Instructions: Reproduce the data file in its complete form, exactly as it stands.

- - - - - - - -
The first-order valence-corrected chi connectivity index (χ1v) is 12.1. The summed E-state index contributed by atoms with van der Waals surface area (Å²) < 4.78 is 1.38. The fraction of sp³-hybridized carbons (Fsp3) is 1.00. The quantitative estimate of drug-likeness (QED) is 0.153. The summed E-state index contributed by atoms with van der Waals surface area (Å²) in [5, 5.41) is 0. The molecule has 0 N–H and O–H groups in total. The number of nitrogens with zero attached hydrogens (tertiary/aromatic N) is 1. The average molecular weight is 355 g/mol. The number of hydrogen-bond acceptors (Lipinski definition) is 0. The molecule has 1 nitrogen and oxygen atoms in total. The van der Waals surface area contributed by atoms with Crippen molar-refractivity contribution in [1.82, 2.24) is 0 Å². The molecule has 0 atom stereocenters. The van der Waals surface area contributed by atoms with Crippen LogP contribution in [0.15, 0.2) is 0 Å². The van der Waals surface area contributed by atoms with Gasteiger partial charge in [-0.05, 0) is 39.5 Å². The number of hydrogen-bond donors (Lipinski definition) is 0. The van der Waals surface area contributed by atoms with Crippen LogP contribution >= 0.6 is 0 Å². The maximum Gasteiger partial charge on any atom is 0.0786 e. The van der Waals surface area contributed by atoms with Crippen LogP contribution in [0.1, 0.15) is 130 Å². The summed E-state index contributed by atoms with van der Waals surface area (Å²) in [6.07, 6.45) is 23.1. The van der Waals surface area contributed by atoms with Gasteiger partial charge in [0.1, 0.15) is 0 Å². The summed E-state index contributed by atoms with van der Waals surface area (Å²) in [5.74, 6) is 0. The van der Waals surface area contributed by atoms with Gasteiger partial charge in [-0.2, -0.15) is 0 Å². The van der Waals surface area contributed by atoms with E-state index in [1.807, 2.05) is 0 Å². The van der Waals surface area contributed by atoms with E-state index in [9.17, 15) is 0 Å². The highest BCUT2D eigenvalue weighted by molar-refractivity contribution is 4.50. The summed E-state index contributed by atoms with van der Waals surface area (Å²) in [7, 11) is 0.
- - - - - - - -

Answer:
The first-order valence-corrected chi connectivity index (χ1v) is 12.1. The summed E-state index contributed by atoms with van der Waals surface area (Å²) < 4.78 is 1.38. The fraction of sp³-hybridized carbons (Fsp3) is 1.00. The quantitative estimate of drug-likeness (QED) is 0.153. The summed E-state index contributed by atoms with van der Waals surface area (Å²) in [5, 5.41) is 0. The molecule has 0 N–H and O–H groups in total. The number of nitrogens with zero attached hydrogens (tertiary/aromatic N) is 1. The average molecular weight is 355 g/mol. The number of hydrogen-bond acceptors (Lipinski definition) is 0. The molecule has 1 nitrogen and oxygen atoms in total. The van der Waals surface area contributed by atoms with Crippen molar-refractivity contribution in [1.82, 2.24) is 0 Å². The molecule has 0 atom stereocenters. The van der Waals surface area contributed by atoms with Crippen LogP contribution in [0.15, 0.2) is 0 Å². The van der Waals surface area contributed by atoms with Gasteiger partial charge in [-0.05, 0) is 39.5 Å². The number of hydrogen-bond donors (Lipinski definition) is 0. The van der Waals surface area contributed by atoms with Crippen LogP contribution >= 0.6 is 0 Å². The maximum Gasteiger partial charge on any atom is 0.0786 e. The van der Waals surface area contributed by atoms with Crippen LogP contribution in [0.1, 0.15) is 130 Å². The summed E-state index contributed by atoms with van der Waals surface area (Å²) in [6.07, 6.45) is 23.1. The van der Waals surface area contributed by atoms with Gasteiger partial charge in [0.1, 0.15) is 0 Å². The summed E-state index contributed by atoms with van der Waals surface area (Å²) in [5.74, 6) is 0. The van der Waals surface area contributed by atoms with Gasteiger partial charge in [-0.2, -0.15) is 0 Å². The van der Waals surface area contributed by atoms with E-state index in [1.807, 2.05) is 0 Å². The van der Waals surface area contributed by atoms with E-state index in [9.17, 15) is 0 Å². The highest BCUT2D eigenvalue weighted by molar-refractivity contribution is 4.50. The summed E-state index contributed by atoms with van der Waals surface area (Å²) in [7, 11) is 0.